Machining generates heat, and flood coolant is the common method to alleviate this heat. But flood coolant is a brute force solution that raises a host of issues of its own. Large quantities of coolant require specialized equipment to circulate, filter and test, and the purchase, maintenance and operation of this equipment can be expensive. The use of coolant may also cause thermal shock to carbide tools, resulting in microscopic cracks that weaken the tool and can ultimately lead to tool failure. Water-based coolants are also susceptible to bacterial growth. Biocides help with this issue, but who wants to breathe these biocides as they and the coolant are projected into the air during the cutting process? The fluid also often ends up in the wrong places, such as on floors, equipment and machine operators.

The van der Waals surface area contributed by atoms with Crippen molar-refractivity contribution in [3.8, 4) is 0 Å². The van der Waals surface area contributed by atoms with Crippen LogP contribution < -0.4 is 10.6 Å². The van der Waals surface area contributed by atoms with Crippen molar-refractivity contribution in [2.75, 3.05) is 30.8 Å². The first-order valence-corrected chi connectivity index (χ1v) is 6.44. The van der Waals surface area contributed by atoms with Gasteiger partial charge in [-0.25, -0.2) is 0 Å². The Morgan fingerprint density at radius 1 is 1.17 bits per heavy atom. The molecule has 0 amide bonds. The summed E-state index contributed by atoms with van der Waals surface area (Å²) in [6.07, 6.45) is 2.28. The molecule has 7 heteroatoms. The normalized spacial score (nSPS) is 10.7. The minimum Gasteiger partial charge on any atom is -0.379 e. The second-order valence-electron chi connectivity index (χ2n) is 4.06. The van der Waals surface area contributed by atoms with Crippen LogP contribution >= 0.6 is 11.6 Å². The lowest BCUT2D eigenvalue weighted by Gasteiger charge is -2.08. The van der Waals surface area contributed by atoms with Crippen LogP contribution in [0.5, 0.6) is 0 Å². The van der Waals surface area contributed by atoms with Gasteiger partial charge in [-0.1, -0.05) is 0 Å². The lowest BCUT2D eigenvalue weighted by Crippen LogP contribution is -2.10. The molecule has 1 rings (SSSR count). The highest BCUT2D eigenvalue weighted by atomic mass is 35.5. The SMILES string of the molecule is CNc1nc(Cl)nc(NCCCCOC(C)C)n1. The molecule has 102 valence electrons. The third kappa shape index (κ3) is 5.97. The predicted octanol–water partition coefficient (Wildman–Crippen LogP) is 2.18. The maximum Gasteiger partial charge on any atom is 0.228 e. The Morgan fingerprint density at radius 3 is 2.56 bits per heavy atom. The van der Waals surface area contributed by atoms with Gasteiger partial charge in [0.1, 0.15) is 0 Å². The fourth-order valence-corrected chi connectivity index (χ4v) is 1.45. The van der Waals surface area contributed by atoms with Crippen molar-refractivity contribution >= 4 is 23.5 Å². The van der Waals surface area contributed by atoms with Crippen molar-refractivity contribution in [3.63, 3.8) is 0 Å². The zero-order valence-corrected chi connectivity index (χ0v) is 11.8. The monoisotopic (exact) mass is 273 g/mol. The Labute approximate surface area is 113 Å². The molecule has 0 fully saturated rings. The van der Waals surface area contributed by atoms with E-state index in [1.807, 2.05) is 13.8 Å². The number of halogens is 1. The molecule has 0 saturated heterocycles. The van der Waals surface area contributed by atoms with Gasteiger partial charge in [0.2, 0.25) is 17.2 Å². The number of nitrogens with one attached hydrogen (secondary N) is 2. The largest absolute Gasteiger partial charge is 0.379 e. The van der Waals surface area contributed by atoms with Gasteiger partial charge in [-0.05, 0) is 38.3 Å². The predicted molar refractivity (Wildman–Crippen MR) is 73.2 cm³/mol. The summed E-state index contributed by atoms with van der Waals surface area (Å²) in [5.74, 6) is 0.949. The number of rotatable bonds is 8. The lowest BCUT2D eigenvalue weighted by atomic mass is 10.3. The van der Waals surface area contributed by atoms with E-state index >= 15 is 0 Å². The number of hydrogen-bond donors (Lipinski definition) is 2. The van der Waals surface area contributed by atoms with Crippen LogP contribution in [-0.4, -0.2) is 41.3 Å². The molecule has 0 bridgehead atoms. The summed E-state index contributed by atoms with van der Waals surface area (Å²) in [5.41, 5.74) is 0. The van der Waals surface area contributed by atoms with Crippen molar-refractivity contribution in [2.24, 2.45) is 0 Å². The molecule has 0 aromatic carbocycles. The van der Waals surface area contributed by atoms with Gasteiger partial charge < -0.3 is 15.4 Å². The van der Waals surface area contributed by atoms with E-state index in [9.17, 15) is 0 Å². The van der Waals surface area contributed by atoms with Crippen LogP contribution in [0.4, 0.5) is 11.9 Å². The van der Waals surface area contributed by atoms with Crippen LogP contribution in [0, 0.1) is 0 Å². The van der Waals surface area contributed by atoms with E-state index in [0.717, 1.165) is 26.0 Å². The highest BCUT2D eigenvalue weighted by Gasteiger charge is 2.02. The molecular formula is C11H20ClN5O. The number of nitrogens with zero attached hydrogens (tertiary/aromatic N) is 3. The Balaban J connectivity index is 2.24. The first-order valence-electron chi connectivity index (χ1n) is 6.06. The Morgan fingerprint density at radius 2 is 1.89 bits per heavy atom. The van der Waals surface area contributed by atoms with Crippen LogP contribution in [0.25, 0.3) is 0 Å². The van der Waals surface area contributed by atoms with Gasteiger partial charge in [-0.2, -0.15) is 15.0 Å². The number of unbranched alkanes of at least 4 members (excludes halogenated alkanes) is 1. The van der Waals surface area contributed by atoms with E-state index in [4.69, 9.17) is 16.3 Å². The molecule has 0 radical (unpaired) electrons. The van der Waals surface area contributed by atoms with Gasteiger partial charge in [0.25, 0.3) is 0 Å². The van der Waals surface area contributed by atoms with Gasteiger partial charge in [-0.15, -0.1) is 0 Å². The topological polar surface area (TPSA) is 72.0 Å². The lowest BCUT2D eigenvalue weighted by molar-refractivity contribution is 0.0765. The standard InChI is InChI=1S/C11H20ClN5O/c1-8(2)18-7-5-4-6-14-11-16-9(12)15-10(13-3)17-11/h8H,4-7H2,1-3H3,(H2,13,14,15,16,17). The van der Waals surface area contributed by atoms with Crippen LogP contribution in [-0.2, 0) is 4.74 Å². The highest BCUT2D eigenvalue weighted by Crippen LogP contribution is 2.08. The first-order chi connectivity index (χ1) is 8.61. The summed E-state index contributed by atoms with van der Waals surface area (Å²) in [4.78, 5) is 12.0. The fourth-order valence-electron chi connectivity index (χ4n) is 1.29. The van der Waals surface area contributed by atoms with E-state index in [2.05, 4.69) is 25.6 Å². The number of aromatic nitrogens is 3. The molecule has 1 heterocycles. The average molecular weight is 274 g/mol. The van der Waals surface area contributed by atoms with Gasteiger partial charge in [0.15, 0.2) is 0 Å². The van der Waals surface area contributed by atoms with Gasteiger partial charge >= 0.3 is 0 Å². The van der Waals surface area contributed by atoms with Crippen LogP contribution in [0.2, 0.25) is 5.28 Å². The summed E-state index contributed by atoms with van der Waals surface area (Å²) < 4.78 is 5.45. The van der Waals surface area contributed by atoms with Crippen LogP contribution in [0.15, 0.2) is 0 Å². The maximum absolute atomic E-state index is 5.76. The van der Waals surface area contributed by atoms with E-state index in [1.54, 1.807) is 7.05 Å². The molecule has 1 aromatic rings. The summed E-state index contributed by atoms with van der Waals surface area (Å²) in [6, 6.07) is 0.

What if there was another way? While flooding the cutting zone with coolant may eliminate the symptoms of the problem (the heat), it does not address one of the main causes of the heat: friction.
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